The design work that goes into the packaging every product we see on shop shelves is often overlooked. This is certainly true within the field of medical packaging, as this tends to look deceptively simple. In fact, carton packaging for medicines always needs to fulfil many essential requirements, so careful design is crucial.
High standards are imposed by the government and other healthcare organisations which explain how packaging for medical supplies, including cartons, bottles and other types, must be presented. Specific accreditations which ensure these high standards are met include the following:
• ISO 9001 Quality Management System
• PS 9000 Pharmaceutical Packaging Materials
• BRC/IoP Global Packaging and Packaging Materials
Due to the serious health implications of using most types of drugs inappropriately, usually by accident, following strict health and safety regulations is a serious matter when it comes to the presentation, promotion and sale of those products. Vital information must be conveyed clearly, including all the language used to describe the uses, limitations and potential side effects of any drug which must be explicitly set out for consumers.
When designing boxes or cartons for medical supplies, these concerns must be balanced against all the other requirements involved. These may include the need for all of the following:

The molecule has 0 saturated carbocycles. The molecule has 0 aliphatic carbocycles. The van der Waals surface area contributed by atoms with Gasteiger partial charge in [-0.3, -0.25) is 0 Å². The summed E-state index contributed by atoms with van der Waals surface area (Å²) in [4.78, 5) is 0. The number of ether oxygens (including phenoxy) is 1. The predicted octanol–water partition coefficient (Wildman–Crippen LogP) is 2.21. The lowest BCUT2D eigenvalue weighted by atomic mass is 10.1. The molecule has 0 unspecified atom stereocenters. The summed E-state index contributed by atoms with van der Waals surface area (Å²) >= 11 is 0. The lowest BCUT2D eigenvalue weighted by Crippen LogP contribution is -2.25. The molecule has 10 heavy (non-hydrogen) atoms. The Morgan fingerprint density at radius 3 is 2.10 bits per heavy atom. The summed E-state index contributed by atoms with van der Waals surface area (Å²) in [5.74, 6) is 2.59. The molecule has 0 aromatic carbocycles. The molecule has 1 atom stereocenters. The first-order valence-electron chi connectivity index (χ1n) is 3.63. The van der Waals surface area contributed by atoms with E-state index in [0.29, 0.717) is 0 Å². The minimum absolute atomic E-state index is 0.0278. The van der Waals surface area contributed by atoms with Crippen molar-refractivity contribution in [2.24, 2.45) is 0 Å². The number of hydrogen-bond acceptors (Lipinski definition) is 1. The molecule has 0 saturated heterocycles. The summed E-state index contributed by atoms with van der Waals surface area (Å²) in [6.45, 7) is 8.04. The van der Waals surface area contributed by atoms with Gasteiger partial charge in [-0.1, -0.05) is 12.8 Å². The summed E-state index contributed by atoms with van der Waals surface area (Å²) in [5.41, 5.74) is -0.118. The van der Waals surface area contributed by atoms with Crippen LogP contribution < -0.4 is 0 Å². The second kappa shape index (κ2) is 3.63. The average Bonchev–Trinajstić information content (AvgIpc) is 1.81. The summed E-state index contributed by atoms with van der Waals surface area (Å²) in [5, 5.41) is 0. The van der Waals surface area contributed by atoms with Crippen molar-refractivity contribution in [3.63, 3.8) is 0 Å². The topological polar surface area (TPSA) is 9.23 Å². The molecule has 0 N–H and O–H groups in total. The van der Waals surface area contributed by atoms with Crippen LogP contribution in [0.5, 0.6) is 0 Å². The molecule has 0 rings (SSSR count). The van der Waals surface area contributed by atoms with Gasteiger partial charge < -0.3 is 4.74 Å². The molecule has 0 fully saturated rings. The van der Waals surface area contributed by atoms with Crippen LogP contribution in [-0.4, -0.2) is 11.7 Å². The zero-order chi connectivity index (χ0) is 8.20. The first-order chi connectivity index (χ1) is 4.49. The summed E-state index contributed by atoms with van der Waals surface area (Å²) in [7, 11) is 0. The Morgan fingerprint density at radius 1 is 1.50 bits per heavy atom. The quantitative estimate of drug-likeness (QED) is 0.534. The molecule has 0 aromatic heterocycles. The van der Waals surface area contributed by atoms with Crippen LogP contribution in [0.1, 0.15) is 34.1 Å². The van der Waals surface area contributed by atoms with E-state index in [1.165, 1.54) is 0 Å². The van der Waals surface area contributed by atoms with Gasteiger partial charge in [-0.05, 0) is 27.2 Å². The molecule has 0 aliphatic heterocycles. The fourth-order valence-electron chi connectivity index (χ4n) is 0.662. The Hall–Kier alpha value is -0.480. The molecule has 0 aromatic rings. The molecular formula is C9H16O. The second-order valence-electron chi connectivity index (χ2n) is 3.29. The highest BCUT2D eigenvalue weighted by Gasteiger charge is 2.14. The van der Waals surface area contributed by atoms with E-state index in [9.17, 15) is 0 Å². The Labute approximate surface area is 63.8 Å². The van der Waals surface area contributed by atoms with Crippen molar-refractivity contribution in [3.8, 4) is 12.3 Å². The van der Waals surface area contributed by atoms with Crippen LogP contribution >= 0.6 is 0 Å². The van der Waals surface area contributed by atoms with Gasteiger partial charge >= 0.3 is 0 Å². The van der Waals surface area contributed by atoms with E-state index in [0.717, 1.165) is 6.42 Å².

• Displaying the product name and key information, including ingredients
• Making the company branding clear, including the manufacturer name
• Remaining compact enough to keep shipping, material and environmental costs to a minimum
• Protecting the product itself from damage during transit
• Accessibility considerations such as including Braille on the box for visually impaired people
• Making the packaging easy for elderly or frail people to use, while still being secure enough to avoid children accidentally accessing it
As a result of all these requirements, which sometimes contradict each other, the process behind producing these cartons, boxes and bottles tends to be highly sophisticated. Absolute precision is required in the production process just as it is during the design stage, including all elements of manufacturing such as cutting, folding, printing, gluing, and so on.